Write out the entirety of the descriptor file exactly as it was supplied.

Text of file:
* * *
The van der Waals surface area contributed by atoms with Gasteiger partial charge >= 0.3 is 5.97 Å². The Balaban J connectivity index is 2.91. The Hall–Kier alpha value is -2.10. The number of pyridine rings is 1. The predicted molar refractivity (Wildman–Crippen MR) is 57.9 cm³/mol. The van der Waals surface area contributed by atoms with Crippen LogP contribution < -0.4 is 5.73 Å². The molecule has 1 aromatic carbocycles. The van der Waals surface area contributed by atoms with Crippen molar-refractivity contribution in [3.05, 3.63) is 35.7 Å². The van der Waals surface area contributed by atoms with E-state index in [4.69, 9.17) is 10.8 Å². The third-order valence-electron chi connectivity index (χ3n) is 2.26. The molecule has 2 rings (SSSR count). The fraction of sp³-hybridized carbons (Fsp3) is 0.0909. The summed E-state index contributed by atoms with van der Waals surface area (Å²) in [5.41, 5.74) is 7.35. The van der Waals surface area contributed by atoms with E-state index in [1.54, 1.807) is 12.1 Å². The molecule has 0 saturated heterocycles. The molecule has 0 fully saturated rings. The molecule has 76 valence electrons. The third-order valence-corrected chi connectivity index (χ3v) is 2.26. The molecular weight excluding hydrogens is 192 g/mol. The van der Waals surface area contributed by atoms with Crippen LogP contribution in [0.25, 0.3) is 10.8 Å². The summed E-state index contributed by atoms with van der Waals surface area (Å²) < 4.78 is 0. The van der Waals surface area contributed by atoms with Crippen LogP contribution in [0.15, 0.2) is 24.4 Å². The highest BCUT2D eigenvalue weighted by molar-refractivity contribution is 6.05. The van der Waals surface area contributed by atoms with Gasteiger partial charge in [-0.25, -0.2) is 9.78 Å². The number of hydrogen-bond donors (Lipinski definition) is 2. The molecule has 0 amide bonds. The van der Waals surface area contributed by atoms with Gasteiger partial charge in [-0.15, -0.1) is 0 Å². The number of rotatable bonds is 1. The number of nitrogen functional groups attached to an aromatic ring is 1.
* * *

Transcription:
The van der Waals surface area contributed by atoms with Gasteiger partial charge >= 0.3 is 5.97 Å². The Balaban J connectivity index is 2.91. The Hall–Kier alpha value is -2.10. The number of pyridine rings is 1. The predicted molar refractivity (Wildman–Crippen MR) is 57.9 cm³/mol. The van der Waals surface area contributed by atoms with Crippen LogP contribution < -0.4 is 5.73 Å². The molecule has 1 aromatic carbocycles. The van der Waals surface area contributed by atoms with Crippen molar-refractivity contribution in [3.05, 3.63) is 35.7 Å². The van der Waals surface area contributed by atoms with E-state index in [4.69, 9.17) is 10.8 Å². The third-order valence-electron chi connectivity index (χ3n) is 2.26. The molecule has 2 rings (SSSR count). The fraction of sp³-hybridized carbons (Fsp3) is 0.0909. The summed E-state index contributed by atoms with van der Waals surface area (Å²) in [5.41, 5.74) is 7.35. The van der Waals surface area contributed by atoms with E-state index in [1.54, 1.807) is 12.1 Å². The molecule has 0 saturated heterocycles. The molecule has 0 fully saturated rings. The molecule has 76 valence electrons. The third-order valence-corrected chi connectivity index (χ3v) is 2.26. The molecular weight excluding hydrogens is 192 g/mol. The van der Waals surface area contributed by atoms with Crippen LogP contribution in [0.25, 0.3) is 10.8 Å². The summed E-state index contributed by atoms with van der Waals surface area (Å²) < 4.78 is 0. The van der Waals surface area contributed by atoms with Crippen LogP contribution in [0.15, 0.2) is 24.4 Å². The highest BCUT2D eigenvalue weighted by molar-refractivity contribution is 6.05. The van der Waals surface area contributed by atoms with Gasteiger partial charge in [-0.25, -0.2) is 9.78 Å². The number of hydrogen-bond donors (Lipinski definition) is 2. The molecule has 0 amide bonds. The van der Waals surface area contributed by atoms with Gasteiger partial charge in [-0.15, -0.1) is 0 Å². The number of rotatable bonds is 1. The number of nitrogen functional groups attached to an aromatic ring is 1.